Over the past few months, the Jewish state has been increasingly castigated by U.S. President Barack Obama and his spokesmen as part of botched efforts to bring about a settlement between Israel and the Palestinian Authority. The tense relationship deteriorated further in recent weeks when the U.S. ritual endorsement of Israel's right to self-defense was linked to criticisms of its behavior.
The U.S. is unquestionably Israel's principal ally. In contrast to most of the world, the American public and a bipartisan Congress remain overwhelmingly pro-Israel. Until this week, the U.S. has maintained the military partnership with Israel and exercised its veto powers to defend Israel from biased resolutions at the U.N. Security Council. Israel is therefore reluctant to confront the offensive statements emanating from the White House and has gone through the motions of minimizing differences.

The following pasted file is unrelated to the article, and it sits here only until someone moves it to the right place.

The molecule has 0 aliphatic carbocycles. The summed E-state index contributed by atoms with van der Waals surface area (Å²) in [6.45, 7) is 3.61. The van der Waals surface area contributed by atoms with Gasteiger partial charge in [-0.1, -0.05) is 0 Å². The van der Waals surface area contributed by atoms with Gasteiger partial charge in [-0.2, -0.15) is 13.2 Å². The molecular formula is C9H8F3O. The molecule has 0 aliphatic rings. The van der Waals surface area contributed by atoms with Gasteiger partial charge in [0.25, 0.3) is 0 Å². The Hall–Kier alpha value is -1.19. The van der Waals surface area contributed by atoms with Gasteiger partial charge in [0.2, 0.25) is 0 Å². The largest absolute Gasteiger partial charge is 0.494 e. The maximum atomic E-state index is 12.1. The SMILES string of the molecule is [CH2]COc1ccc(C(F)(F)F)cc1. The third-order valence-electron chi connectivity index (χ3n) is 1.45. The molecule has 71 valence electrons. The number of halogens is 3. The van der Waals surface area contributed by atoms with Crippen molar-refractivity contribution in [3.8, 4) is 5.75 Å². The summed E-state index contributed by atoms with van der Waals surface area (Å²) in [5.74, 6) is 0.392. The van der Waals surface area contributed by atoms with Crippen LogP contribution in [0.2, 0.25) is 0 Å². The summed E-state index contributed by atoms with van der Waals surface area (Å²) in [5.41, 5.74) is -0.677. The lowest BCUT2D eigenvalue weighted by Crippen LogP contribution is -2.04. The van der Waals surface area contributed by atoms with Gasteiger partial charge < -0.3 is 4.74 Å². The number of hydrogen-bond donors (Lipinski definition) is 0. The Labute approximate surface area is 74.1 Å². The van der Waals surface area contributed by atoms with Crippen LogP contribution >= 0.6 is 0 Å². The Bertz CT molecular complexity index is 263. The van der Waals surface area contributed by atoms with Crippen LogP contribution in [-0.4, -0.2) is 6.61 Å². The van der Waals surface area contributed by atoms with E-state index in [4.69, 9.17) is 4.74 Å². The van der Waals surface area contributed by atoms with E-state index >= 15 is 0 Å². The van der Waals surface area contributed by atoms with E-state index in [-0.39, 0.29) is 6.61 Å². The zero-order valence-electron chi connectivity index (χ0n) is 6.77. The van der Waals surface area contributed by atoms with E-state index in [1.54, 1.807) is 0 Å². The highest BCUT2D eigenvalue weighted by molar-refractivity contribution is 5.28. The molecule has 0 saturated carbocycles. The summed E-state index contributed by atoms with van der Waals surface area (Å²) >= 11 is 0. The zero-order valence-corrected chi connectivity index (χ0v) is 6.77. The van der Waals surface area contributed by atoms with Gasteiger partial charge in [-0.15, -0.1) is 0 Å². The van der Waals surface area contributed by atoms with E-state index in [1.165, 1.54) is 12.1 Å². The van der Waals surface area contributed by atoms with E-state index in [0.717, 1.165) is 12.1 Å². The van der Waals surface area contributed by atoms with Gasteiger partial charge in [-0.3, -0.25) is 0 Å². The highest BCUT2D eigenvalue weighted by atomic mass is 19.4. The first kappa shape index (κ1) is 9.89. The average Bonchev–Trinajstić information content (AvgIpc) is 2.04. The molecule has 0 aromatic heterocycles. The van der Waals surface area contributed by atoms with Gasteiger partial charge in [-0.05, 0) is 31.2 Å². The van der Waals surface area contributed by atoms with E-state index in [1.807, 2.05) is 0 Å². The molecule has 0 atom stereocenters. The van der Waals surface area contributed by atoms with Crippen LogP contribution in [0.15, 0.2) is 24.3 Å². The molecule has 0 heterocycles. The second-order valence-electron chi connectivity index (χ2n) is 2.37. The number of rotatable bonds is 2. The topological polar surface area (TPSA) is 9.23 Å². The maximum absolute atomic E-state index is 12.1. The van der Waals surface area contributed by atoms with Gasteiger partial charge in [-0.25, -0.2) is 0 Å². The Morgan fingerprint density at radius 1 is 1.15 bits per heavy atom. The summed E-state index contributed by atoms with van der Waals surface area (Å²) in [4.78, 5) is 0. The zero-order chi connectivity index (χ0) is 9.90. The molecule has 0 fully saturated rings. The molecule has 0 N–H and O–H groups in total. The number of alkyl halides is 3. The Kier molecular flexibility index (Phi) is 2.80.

Under such circumstances, one would have expected the American Jewish leadership to actively express its concern. Yet, other than the hawkish Zionist Organization of America, the Jewish establishment appears to have burrowed behind a curtain of deafening silence.